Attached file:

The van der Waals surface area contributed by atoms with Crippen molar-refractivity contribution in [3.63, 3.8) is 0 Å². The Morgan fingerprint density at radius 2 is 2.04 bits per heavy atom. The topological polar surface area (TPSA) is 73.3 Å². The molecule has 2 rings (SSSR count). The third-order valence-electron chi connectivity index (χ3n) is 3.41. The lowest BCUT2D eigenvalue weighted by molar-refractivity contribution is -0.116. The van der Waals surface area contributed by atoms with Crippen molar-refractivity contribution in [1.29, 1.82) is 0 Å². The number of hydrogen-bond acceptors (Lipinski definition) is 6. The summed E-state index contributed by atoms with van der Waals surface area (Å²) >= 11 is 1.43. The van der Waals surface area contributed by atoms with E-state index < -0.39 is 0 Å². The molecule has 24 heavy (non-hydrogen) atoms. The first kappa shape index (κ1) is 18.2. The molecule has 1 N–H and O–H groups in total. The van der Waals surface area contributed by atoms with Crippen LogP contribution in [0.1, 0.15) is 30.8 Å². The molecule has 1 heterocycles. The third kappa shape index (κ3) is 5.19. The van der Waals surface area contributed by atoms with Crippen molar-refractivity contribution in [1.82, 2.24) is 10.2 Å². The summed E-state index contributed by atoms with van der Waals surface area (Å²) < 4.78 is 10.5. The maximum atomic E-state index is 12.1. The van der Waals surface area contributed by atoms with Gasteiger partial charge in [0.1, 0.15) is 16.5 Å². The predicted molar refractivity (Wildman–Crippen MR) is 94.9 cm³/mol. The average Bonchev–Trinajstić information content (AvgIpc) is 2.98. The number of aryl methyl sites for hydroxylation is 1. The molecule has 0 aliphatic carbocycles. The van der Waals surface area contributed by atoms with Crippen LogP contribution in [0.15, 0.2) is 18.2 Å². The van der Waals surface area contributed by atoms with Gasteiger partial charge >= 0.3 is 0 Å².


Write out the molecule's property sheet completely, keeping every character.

The van der Waals surface area contributed by atoms with Crippen molar-refractivity contribution in [3.63, 3.8) is 0 Å². The Morgan fingerprint density at radius 2 is 2.04 bits per heavy atom. The topological polar surface area (TPSA) is 73.3 Å². The molecule has 2 rings (SSSR count). The third-order valence-electron chi connectivity index (χ3n) is 3.41. The lowest BCUT2D eigenvalue weighted by molar-refractivity contribution is -0.116. The van der Waals surface area contributed by atoms with Crippen molar-refractivity contribution in [1.29, 1.82) is 0 Å². The number of hydrogen-bond acceptors (Lipinski definition) is 6. The summed E-state index contributed by atoms with van der Waals surface area (Å²) >= 11 is 1.43. The van der Waals surface area contributed by atoms with E-state index < -0.39 is 0 Å². The molecule has 24 heavy (non-hydrogen) atoms. The first kappa shape index (κ1) is 18.2. The molecule has 1 N–H and O–H groups in total. The van der Waals surface area contributed by atoms with Crippen LogP contribution in [0.1, 0.15) is 30.8 Å². The molecule has 1 heterocycles. The third kappa shape index (κ3) is 5.19. The van der Waals surface area contributed by atoms with Crippen molar-refractivity contribution in [1.82, 2.24) is 10.2 Å². The summed E-state index contributed by atoms with van der Waals surface area (Å²) < 4.78 is 10.5. The maximum atomic E-state index is 12.1. The van der Waals surface area contributed by atoms with Gasteiger partial charge in [0.1, 0.15) is 16.5 Å². The predicted molar refractivity (Wildman–Crippen MR) is 94.9 cm³/mol. The average Bonchev–Trinajstić information content (AvgIpc) is 2.98. The number of aryl methyl sites for hydroxylation is 1. The molecule has 0 aliphatic carbocycles. The van der Waals surface area contributed by atoms with Crippen LogP contribution in [0.15, 0.2) is 18.2 Å². The van der Waals surface area contributed by atoms with Gasteiger partial charge >= 0.3 is 0 Å².